The PM distances himself from Christian Porter’s omnibus IR bill
On the last sitting day of parliament for the year, Prime Minister Scott Morrison gave further fuel to speculation that the controversial “better off overall test” (BOOT) may be dumped from the government’s omnibus Fair Work Act amendment bill. Morrison directed Labor’s questions about his government’s surprise proposal to undermine the BOOT to Industrial Relations Minister Christian Porter. The measure was never raised during 150 hours of talks between employers and unions, and was introduced into the bill without consultation only in the past fortnight. Porter said this morning that the measure was not a “take it or leave it” proposition, and at a Mural Hall press conference this afternoon he said it was early days for the bill, which will go to a Senate inquiry. Opening a string of questions, Sky News political editor Andrew Clennell asked Porter whether he would be the “fall guy” if the legislation did not get up. Porter answered that he was responsible for the legislation and that “the focus has been on four paragraphs and one page so far”. With #WorkChoices2 trending on Twitter, Morrison clearly does not want to be associated with a pre-Christmas pay cut for frontline workers in the year of the pandemic, and he said not a word about industrial relations in his chummy end-of-year interview with 2GB’s Ray Hadley.
Porter was pretty persuasive in his press conference, denying that the government was preparing to rip up the one page of the bill concerning the BOOT and arguing it was “absolutely absurd” to suggest that a business doing well because of COVID-19 could take advantage of the proposed new measure and somehow get the Fair Work Commission to approve an enterprise agreement that did not pass the BOOT. Porter said a JobKeeper-style turnover test would be “totally unworkable”, and there were only a “tiny handful of cases” when the measure would be used: “In these circumstances where all parties would have to agree, where the business would have to be impacted by COVID, obviously in a negative way, and where the Fair Work Commission would have to determine that, in those circumstances, it was not against the public interest to have a modification to an award provision,” he said.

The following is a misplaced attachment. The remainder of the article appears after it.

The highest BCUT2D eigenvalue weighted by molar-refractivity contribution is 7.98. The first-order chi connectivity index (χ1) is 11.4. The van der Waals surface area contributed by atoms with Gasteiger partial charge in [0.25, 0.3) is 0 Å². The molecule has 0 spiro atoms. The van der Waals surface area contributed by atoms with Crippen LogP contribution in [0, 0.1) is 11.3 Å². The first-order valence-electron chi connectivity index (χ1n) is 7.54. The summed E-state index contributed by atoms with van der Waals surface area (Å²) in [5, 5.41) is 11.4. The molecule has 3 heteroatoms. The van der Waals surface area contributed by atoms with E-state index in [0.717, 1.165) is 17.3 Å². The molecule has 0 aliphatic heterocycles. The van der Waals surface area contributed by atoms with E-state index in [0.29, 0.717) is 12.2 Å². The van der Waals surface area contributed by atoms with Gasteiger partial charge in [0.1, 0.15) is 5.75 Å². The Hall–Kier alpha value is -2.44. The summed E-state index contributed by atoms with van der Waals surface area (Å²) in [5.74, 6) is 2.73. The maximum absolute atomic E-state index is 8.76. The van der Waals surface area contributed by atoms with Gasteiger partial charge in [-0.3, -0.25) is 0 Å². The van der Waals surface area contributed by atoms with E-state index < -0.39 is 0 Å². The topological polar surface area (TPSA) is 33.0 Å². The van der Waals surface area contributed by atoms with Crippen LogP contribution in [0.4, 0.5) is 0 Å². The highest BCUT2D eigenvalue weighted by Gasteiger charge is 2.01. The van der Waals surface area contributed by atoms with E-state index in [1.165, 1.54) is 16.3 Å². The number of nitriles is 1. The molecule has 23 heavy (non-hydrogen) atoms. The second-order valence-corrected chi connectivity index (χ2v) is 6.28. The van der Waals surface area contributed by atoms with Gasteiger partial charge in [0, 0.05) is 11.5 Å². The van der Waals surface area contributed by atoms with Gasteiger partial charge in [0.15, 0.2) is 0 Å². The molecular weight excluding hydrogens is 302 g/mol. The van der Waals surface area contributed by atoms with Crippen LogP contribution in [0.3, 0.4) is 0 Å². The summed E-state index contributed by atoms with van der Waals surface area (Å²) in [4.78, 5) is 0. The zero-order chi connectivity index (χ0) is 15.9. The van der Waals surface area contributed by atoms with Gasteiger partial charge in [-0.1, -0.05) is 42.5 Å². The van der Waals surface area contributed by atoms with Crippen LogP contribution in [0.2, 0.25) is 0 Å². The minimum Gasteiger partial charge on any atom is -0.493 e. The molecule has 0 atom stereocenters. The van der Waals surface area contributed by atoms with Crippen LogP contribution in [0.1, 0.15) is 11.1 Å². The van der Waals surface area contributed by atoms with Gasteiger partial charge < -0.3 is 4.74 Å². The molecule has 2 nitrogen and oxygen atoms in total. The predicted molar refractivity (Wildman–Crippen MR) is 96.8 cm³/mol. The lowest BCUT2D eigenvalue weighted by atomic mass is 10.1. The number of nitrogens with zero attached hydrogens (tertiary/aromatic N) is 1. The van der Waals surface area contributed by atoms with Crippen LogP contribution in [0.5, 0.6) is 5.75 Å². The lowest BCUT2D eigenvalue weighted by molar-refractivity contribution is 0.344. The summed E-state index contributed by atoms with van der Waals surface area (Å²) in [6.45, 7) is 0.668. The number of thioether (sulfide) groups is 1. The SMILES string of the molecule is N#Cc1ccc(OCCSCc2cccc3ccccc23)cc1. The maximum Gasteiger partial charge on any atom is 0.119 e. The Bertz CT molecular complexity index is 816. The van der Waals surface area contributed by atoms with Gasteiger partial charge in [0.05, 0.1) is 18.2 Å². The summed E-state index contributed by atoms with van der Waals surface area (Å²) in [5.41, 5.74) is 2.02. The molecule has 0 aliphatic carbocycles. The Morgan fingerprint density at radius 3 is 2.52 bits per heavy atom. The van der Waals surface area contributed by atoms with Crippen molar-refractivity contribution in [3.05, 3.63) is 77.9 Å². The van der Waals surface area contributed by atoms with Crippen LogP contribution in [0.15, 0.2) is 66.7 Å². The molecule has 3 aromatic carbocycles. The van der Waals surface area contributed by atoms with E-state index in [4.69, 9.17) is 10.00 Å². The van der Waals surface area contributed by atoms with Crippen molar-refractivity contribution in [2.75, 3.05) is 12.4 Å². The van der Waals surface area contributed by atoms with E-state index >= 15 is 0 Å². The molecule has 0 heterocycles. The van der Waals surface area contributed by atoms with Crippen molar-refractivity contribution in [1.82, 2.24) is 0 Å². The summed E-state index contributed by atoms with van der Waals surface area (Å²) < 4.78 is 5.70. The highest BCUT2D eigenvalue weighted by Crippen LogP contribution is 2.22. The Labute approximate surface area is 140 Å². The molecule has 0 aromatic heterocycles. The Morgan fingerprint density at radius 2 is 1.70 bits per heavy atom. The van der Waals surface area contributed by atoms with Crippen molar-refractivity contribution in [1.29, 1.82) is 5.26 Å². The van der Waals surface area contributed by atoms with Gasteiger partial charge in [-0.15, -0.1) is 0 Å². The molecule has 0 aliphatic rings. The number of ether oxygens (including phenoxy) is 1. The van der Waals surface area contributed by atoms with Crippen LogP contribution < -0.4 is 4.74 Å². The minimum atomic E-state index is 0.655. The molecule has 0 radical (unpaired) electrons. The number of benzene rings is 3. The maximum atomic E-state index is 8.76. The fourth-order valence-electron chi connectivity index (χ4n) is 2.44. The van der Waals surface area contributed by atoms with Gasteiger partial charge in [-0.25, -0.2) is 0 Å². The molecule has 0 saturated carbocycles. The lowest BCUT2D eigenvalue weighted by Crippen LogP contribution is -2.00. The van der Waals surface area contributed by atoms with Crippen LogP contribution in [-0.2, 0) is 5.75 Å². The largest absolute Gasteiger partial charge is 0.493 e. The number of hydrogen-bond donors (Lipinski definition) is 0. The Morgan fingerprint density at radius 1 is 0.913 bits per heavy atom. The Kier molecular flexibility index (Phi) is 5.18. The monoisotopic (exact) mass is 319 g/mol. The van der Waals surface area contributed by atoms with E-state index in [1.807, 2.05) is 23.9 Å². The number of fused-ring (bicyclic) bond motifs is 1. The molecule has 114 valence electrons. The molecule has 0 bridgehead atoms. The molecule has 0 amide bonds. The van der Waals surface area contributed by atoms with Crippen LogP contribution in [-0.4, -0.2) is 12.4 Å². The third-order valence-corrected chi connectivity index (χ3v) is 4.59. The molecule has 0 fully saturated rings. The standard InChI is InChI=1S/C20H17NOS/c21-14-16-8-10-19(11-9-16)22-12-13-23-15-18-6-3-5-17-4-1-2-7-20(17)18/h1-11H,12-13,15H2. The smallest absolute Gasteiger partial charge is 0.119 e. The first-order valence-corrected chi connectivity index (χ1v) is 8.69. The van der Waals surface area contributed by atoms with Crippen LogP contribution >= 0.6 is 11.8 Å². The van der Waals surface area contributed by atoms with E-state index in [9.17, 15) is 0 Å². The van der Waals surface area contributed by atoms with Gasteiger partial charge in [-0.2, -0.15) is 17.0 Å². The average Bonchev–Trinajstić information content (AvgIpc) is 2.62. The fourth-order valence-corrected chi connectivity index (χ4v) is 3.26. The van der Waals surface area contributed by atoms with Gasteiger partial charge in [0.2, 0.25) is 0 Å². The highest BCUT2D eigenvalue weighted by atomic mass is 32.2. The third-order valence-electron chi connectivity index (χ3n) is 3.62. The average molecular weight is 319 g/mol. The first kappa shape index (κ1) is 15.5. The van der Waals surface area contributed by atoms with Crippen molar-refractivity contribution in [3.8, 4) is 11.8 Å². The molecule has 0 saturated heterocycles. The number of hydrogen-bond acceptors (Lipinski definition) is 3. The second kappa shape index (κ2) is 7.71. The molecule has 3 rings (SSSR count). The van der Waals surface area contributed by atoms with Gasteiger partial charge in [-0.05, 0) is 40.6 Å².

Nonetheless, he flagged a willingness to debate and amend the legislation. “Like all of the other parts of the Act, dealing with all of the five problems that we’re seeking to solve, we’ll listen, we’ll talk to people, it’ll go through a committee process, but we’re not going to get into this sort of old 1997 politics [a reference to John Howard’s waterfront reforms]. This is going to be a calm, rational discussion which has to serve the best interests of people who need the government to assist in job growth.”
Porter took the same arguments in defence of the legislation into Question Time, accusing Opposition Leader Anthony Albanese and shadow industrial relations minister Tony Burke of jumping the shark. “Why are they both trying to come out with the most absurd, ridiculous, untruth in a question that they possibly can?” he asked. But Porter’s lawyerly arguments will not be enough to defend the omnibus bill against a frontal assault from Labor and the union movement, when the Morrison government has specifically and repeatedly declined to rule out that workers will not be left worse off.
The Greens announced that they will oppose the omnibus bill outright. “The Greens have a clear position on the government’s IR bill,” said leader Adam Bandt. “We oppose this bill because it cuts pay and makes job insecurity worse. The Greens will block this bill in the Senate. The frontline workers who helped us through the pandemic deserve a medal, not a pay cut.”
It’s a simple line, and given the past form of the Coalition on industrial relations, it is going to bite.
“This last-minute piece of legislation that is being rushed through should send a shiver down the spine of people who think that Australia is a place where you have the right, provided that you’re not breaking the law … to go about your business freely.”
Greens leader Adam Bandt attacks the government’s ASIO Amendment Bill, prompting Home Affairs Minister Peter Dutton to call him an “enemy of the state”. (He later withdrew the comment.) The legislation passed both houses of parliament today, with Labor support.